We now shift gears, once again, to discuss the actions of the Royal Naval Air Service, specifically those actions around its efforts to contribute to fighting against the German U-Boat campaigns in the last two years of the war. After the Germans declared their second unrestricted U-Boat campaign in 1917 the need to increase the defenses against U-Boat patrols became even more critial and while the biggest role in this was played by destroyers and other ships of the Royal Navy, they were also assisted from the air. Seaplanes, flying boats, airships, and just large multi-engine planes based on land all played a role. The larger planes could also carry enough ordinance to execute their own attacks if they found a submarine, instead of just needing to inform on their positions. One model of flying boat, the F2A ,was powered by two engines and could carry 500 pounds of bombs, and perhaps most importantly it could patrol for up to 6 hours. This model would be improved on until future models could carry 900 pounds of bombs and event a 6 pounder recoilless gun. While the planes became larger and more capable, they also found themselves in possession of newer technologies. The most powerful of these technologies was the hydrophone. The early hydrophone experiements had been done with airships, but it was found that they could also be equipped to seaplanes. The hydrophone is really just a microphone designed for underwater use, and it could be used to locate submarines as htey moved. While this piece of technology became more important in 1918, it would never fully replace the traditional aerial spotting role of the aircraft on patrol.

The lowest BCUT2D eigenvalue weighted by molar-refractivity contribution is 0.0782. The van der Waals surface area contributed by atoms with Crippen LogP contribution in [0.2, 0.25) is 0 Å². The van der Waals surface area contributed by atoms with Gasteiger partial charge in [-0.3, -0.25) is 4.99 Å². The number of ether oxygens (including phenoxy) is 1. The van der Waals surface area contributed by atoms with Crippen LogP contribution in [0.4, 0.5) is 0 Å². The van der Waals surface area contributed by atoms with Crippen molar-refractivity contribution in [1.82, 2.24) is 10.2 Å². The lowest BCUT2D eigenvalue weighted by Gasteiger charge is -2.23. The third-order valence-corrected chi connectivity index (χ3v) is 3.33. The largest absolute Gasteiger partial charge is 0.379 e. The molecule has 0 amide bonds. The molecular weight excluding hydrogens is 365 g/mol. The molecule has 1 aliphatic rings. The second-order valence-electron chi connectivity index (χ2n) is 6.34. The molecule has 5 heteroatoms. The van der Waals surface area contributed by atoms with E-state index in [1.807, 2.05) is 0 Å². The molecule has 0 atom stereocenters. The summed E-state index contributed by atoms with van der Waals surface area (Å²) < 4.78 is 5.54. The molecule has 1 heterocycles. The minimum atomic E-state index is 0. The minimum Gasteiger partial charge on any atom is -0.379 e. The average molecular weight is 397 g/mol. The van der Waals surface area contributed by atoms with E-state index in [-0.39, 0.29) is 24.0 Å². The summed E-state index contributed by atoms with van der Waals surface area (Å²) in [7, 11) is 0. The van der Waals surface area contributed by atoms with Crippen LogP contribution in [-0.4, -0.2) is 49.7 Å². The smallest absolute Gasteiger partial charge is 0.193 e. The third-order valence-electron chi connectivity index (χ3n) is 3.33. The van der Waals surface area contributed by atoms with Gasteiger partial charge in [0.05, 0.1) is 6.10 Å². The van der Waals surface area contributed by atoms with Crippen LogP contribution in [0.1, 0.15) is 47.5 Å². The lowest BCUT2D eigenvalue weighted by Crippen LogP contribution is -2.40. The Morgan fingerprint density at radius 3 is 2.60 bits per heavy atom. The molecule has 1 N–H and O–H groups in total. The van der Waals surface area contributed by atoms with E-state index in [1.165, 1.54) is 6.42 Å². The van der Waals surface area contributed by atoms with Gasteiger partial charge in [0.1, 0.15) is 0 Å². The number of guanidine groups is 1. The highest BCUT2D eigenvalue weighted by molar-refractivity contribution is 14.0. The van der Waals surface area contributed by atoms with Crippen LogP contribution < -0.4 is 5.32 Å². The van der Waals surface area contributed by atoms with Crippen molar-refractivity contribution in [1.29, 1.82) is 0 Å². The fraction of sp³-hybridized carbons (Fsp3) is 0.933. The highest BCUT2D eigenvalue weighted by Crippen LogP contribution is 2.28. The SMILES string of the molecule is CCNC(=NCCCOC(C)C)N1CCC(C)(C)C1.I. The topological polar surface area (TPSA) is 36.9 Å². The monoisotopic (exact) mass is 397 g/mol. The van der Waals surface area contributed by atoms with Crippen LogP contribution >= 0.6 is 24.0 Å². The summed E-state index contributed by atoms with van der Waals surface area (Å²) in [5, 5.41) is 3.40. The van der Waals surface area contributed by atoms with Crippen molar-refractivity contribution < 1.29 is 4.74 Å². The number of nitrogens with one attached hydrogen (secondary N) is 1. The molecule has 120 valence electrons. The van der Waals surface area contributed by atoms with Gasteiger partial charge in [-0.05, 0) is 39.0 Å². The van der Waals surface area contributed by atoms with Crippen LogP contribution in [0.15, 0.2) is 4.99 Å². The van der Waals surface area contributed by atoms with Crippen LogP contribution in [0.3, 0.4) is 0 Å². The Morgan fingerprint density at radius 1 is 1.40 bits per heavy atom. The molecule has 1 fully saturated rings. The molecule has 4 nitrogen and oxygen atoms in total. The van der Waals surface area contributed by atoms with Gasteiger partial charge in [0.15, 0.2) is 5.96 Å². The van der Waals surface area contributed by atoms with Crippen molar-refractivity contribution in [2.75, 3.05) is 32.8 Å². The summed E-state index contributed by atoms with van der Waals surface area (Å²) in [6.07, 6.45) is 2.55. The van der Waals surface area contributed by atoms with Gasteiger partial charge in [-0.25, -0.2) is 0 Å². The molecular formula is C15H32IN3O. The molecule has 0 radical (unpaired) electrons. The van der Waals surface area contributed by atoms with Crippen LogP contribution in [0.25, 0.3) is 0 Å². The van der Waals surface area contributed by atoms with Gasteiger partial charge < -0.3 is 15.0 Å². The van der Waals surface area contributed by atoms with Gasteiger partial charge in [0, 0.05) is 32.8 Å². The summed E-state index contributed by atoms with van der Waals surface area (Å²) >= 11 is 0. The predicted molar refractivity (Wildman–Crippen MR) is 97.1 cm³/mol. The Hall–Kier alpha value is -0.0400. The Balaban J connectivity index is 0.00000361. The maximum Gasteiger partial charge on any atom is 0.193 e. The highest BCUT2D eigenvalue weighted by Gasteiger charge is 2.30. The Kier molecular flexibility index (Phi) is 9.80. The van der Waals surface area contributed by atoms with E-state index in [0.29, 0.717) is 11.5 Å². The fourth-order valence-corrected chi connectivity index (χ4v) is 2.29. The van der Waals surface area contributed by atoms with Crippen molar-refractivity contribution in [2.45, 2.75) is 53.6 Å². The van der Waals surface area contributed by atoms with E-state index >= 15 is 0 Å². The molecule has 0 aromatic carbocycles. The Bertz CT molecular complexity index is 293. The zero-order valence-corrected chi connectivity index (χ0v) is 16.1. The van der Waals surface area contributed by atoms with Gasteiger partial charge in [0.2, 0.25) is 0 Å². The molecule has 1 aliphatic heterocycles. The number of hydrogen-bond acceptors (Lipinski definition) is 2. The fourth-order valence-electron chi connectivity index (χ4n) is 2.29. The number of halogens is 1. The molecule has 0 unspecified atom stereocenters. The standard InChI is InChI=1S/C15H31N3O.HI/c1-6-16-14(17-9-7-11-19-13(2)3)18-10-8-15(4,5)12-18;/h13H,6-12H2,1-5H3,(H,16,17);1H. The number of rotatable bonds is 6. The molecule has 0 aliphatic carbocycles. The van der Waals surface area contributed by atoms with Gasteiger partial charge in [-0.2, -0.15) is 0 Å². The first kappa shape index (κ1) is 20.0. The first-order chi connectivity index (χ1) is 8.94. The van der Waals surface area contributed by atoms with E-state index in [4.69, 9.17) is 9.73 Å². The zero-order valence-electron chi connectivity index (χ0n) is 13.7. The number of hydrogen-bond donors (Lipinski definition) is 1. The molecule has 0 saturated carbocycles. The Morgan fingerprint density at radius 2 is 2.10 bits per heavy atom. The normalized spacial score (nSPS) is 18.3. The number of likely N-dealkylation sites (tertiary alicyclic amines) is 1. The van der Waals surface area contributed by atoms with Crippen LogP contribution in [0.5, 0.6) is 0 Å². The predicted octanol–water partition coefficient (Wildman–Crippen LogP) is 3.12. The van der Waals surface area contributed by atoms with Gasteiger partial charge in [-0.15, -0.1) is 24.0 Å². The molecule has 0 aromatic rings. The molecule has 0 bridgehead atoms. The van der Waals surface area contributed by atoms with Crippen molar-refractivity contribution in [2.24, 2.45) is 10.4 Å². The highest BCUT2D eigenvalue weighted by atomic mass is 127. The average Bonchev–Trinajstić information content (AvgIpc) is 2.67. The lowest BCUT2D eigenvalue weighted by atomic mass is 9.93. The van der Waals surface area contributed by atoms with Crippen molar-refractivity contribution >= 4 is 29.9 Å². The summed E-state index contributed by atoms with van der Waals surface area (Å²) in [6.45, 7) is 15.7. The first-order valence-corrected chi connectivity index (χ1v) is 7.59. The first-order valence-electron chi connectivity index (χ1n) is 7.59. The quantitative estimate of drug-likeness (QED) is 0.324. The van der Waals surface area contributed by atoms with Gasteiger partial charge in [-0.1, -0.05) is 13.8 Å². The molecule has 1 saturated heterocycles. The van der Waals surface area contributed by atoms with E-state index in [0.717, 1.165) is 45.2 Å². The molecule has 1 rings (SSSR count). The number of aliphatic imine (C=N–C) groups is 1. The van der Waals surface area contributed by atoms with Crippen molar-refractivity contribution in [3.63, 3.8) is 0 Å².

The patrols were organized over certain areas of the Western Approaches and the North sea and while the long flights were exhausting for the crews, the presence of eyes in the sky, even if they were unarmed, was a deterant against U-Boat operations. Planes were grouped into staggered flights to provide almost constant cover over convoys during daylight hours. Airships were also found to be very useful for this type of patrol since they had the endrance to almost constantly sweep in front of the convoys as they moved. Some convoys were event equipped with their own kit-balloons that they would tow behind a ship and then have a spotter connected to the ship via telephone cable. The exact tactics would evolve during the war, but the efforts of the Royal Naval Air Service, and then the RAF, utilizing almost every tool in their arsenal, was critical to curtailing the German U-Boat threat.